pitfalls of applying for medicaid

New York State Medicaid is a government assistance program. You would think it would be relatively easy to access. Unfortunately, this is not the case. If you are trying to access Medicaid for long term care at home, there are three major areas where things can easily go wrong: assets, income and accessing home care.

First, in order to qualify for community (at home) Medicaid, you need to meet two requirements: an asset cap and an income cap.

What does Medicaid consider an asset? An asset is considered any real property in the applicant’s name as well as financial property such as checking and savings accounts, CDs, investments, annuities, 529 accounts, stocks, bonds, retirement accounts, life insurance, etc.

Your primary residence can be exempt, but is at risk for loss upon death if not titled properly.

Retirement accounts and some annuities can be exempt, but you must be taking regular disbursements from them.

Life insurance cash value is an asset and can disqualify you if not properly addressed.

A Medicaid professional can help ensure your assets are properly positioned – based on the type of care you’re looking for, while also being prepared for possible future issues.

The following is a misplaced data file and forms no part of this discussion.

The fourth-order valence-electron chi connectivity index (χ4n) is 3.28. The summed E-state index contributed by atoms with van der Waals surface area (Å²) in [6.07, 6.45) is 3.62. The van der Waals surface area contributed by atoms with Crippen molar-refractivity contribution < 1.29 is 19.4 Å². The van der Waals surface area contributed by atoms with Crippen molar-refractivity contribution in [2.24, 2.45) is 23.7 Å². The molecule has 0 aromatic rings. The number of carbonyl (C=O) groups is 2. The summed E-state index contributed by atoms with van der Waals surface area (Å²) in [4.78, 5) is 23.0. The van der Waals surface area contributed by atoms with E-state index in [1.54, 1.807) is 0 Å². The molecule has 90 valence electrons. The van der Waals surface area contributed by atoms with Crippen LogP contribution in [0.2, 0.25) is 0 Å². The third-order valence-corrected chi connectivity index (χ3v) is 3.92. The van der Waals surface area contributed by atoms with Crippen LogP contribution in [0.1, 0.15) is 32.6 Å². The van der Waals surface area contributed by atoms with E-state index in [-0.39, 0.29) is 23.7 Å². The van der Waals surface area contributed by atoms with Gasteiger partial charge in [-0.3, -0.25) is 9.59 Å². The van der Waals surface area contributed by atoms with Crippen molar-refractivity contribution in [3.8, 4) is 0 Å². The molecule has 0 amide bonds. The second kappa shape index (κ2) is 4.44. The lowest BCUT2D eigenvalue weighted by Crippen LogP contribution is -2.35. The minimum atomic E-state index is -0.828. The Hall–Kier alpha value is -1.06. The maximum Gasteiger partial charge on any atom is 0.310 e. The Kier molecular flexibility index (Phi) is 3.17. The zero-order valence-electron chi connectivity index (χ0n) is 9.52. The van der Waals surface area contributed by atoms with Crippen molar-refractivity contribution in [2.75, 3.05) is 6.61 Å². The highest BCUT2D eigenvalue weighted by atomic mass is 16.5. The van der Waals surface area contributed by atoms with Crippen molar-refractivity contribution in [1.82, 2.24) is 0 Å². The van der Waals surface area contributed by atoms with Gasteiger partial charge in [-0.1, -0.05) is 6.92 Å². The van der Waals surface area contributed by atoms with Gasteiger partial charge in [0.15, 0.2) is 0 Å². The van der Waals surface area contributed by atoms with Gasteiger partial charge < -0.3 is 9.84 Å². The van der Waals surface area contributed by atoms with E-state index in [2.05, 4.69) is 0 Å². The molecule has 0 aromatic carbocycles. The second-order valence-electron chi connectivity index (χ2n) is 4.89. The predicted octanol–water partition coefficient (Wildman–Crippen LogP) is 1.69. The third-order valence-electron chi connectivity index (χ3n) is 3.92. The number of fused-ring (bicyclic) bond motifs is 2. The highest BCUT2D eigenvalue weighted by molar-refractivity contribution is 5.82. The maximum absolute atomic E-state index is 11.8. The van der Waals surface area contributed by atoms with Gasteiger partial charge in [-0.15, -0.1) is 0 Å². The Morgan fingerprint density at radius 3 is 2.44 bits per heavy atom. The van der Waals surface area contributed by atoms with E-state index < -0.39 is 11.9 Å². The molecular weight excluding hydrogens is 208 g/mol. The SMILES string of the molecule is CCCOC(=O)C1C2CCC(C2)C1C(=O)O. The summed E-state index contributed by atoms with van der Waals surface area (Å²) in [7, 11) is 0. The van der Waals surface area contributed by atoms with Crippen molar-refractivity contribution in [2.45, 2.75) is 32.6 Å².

What does Medicaid consider income? Income is Social Security, pensions, retirement income (IRAs and 401Ks), workers comp, VA benefits, rental income, financial assistance from family or friends, and so on.

The only exemption on your income is any “out of pocket” health insurance premiums. Otherwise, they do not consider your monthly living expenses when determining eligibility.

In some cases, being married can resolve the issue of having too much income as there are some special rules here.

The only way to protect income over the limit is via a pooled income trust. Medicaid requires additional paperwork to process this type of application. If not done properly, the trust (even if it is set up and funded) may not be acknowledged by the Medicaid office.

Your Medicaid is approved. Now, how do you get home care? This, too, is not a consumer-friendly process. Everyone who wants long term home care must choose a Managed Long-Term Care Plan (MLTC). Medicaid requires an assessment from a State nurse before you can enroll in a MLTC plan. This first assessment is not a determination of hours you will receive, but simply a screening required before you an MLTC evaluation. Understanding how MLTC companies determine hours, enrollment deadlines and contacted agencies can also be critical to your plans.

Lack of information and an application not properly completed can cause significant delays in accessing Medicaid covered home care. A Medicaid specialist can help with all the potential issues and be more effective in getting the services your loved one needs to stay at home.

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